Are claims of sustainability just a cover up to disguise the behaviour of many of today’s leading companies and businesses?
The practice of ‘greenwashing’ – where organisations, firms and individuals misleadingly claim their products and methods are environmentally-friendly – is rife. Recent research showed how 40 percent of online green claims could be deemed misleading.
Climate activist Greta Thunberg recently called out this behaviour and how the actions of many companies and leaders do not match up with their green rhetoric in a blistering address at the Austrian World Summit. She said:
“Eventually the public pressure was too much. You have the world’s eyes on you, so you started to act. Not acting as in taking climate action, but acting as in role-playing. Playing politics, playing with words, and playing with our future. Pretending to take responsibility – acting as saviours as you try to convince us that things are being taken seriously. Meanwhile the gap between your rhetoric and reality keeps growing wider and wider.”
Governments need to offer greater incentives
Gede Witsen (GW): When it comes to environmental protection and initiatives, governments need to do more to offer incentives through their policies. They need to adopt a similar approach to the vaccine roll out to encourage companies to embrace greener practices, change company culture and create more green jobs. We are trying to reach net zero by 2050 but it doesn’t feel as if it’s happening right now.
Bibiana Bartschova (BB): For example, in Madrid, there are a lot of policies for Electric Vehicles. If you buy one, then you will get certain benefits such as being able to access the best car parking options in the city. These kinds of incentives could be used elsewhere.
Adopt an intergenerational approach
BB: At CLIMA and 25onehundred, we’re adopting an intergenerational approach as we believe this combination of skills, ideas and experience can provide the best results when it comes to tackling climate change.
There are a lot of people trying to take action but we don’t see the collaboration. We feel this can come from private sector investment which is what we’re trying to do with CLIMA. This is about communicating effectively – all the experts have to do is communicate properly with young people to get their ideas and opinions.
GW: I admire Greta Thunberg. She is amazing – but we need to approach it in a holistic way where youth and older generations can collaborate on coming up with solutions. Governments need to consider working with youth and youth groups to create taskforces so we can share perspectives, ideas and find solutions together. We are at the stage where youth has been protesting – but we need to make protestors into solution makers.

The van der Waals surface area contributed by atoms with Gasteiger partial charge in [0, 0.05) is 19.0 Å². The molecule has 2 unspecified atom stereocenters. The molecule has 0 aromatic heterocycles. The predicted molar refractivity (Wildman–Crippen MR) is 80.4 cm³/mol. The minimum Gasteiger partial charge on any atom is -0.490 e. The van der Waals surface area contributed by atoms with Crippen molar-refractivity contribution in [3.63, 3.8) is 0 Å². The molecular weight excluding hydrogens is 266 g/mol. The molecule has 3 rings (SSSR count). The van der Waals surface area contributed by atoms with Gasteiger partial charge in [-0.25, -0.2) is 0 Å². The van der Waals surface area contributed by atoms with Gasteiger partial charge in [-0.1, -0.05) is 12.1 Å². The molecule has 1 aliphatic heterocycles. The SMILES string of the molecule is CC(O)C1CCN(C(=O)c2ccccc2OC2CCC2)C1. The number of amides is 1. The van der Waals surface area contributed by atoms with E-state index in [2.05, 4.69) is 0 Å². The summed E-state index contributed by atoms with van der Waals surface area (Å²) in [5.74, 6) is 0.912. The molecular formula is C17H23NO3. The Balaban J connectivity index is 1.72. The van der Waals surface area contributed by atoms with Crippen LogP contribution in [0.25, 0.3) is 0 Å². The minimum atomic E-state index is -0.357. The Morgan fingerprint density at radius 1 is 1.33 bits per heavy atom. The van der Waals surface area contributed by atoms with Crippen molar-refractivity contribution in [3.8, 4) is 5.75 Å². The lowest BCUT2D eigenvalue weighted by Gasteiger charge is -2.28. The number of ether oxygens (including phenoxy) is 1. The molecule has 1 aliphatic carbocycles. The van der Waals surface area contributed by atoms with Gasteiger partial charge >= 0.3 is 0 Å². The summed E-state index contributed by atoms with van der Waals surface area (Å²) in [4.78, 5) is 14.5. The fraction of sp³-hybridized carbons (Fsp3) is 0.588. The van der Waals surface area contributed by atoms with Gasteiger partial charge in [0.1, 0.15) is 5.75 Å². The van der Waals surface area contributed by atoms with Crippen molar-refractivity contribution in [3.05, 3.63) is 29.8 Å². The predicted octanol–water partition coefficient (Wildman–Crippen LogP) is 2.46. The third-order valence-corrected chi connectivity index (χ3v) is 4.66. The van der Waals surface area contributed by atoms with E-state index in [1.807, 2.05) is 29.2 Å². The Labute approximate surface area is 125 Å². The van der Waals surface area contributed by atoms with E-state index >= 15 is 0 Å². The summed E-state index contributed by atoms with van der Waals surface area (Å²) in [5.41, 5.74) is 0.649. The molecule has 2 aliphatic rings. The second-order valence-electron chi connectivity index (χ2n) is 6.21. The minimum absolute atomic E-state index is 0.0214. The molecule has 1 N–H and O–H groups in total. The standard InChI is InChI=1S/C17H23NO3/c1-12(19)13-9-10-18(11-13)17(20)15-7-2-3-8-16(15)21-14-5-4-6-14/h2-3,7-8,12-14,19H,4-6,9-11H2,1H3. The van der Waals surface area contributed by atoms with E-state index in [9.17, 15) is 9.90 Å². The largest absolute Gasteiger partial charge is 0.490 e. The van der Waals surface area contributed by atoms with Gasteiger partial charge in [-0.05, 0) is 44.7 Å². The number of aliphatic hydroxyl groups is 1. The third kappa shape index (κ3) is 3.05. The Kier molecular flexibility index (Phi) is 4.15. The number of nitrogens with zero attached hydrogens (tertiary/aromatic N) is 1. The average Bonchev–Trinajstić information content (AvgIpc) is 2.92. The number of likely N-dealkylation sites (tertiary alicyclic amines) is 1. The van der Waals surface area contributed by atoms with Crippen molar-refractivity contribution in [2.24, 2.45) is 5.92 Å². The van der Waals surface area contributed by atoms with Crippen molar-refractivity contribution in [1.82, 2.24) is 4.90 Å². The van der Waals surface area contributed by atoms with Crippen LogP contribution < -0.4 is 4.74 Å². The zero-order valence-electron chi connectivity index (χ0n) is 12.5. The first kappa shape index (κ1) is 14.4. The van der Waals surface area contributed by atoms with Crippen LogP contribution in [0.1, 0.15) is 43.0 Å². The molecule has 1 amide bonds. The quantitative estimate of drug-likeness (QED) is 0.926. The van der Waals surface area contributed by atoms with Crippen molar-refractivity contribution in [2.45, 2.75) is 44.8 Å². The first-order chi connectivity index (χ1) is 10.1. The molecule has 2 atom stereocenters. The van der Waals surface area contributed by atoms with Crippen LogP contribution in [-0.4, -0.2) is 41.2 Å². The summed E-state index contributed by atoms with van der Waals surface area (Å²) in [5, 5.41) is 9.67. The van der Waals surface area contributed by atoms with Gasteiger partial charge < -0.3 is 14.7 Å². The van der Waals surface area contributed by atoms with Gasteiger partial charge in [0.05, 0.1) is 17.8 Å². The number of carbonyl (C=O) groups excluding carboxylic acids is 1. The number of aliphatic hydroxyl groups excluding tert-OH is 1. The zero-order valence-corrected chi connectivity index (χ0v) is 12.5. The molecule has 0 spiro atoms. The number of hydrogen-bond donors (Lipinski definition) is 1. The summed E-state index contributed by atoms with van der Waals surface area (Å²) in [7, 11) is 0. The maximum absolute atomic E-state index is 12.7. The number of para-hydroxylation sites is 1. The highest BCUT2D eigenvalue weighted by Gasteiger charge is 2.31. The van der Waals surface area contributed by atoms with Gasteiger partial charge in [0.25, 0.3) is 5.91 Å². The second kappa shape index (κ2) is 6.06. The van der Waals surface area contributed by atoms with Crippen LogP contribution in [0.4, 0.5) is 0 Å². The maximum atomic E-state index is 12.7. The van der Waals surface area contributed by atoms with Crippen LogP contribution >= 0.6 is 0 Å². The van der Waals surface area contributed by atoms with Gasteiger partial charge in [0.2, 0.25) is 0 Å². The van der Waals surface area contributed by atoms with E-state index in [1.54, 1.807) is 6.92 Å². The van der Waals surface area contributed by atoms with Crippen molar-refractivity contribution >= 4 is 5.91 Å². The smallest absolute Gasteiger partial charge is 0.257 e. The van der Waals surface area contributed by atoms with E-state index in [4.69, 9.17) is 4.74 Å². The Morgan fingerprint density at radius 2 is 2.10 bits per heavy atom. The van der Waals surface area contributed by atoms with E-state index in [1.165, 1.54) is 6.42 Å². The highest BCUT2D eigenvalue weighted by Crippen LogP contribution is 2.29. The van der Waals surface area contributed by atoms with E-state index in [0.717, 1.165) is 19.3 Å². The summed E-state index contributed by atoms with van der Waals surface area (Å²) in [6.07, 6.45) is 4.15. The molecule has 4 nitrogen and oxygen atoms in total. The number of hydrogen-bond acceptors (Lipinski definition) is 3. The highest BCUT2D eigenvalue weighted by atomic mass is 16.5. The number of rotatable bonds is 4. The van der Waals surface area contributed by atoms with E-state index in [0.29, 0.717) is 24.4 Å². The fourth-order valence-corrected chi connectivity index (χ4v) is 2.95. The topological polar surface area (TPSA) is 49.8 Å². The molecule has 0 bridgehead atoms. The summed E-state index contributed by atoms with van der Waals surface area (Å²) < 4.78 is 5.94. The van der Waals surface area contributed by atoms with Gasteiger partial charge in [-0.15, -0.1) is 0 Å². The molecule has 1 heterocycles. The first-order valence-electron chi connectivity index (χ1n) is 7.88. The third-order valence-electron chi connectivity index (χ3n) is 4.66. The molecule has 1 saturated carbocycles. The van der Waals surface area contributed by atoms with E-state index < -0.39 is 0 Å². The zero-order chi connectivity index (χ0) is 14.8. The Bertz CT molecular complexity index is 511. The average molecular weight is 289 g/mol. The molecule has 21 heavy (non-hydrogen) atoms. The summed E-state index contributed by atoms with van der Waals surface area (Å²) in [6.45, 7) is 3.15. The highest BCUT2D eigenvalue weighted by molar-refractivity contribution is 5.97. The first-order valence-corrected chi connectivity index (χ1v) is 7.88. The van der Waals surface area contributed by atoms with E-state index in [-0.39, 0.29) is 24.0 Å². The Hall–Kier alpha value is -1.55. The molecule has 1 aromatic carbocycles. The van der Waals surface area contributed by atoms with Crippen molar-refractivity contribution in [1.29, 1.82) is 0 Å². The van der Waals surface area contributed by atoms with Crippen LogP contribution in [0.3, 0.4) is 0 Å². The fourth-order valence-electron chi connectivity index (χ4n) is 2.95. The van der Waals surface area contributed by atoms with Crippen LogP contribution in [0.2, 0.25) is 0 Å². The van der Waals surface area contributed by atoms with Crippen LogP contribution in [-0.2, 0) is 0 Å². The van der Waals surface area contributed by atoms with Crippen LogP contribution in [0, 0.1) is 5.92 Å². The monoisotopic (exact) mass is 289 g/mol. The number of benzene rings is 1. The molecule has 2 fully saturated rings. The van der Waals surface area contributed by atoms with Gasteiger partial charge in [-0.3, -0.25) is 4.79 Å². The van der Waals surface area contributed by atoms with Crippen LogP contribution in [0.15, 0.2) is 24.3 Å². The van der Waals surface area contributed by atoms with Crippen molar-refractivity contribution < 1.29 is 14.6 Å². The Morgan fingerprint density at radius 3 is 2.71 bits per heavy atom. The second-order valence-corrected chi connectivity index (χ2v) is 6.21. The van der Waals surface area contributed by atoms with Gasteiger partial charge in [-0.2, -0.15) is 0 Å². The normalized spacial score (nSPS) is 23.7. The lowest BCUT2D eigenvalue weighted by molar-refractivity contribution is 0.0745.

Nations need to get creative
GW: Nations need to come up with innovation to try to promote new climate protection solutions, enterprises and technologies. That’s what we do at CLIMA and why we set it up – we want to support grassroots ideas. Many are already happening across the world but they’re not getting the exposure they deserve. They are having great impact but have no support or capital so are not profitable. This needs to change.
If we invest and change the paradigm of investing – so you invest at the grassroots, then you also create impact alongside returns – this is perhaps the first step into a greener future.
It’s not too late – but we must avoid greenwashing
BB: It’s human to realise things last minute and take action last minute. But my biggest fear is sustainability just being a current trend, about companies creating positive PR but little long-term action.
GW: Sustainability trends is a good thing in some ways as it makes people more conscious and aware of what’s happening – which is great. But greenwashing isn’t. We see a lot of that and how do we avoid it? This takes a paradigm shift – we need to look at the economy as an impact one with harmony between individuals, business and governments too.
Embed impact awareness in the next generation
GW: I’m hopeful, I’m 21 and see my classmates graduating and they will soon become masters students, then get into roles where they can make a difference. The next generation of politicians and business leaders will have the potential to understand the impact of their actions – which is where the importance of collaboration comes in. I hope that change will come from this next generation getting into power…
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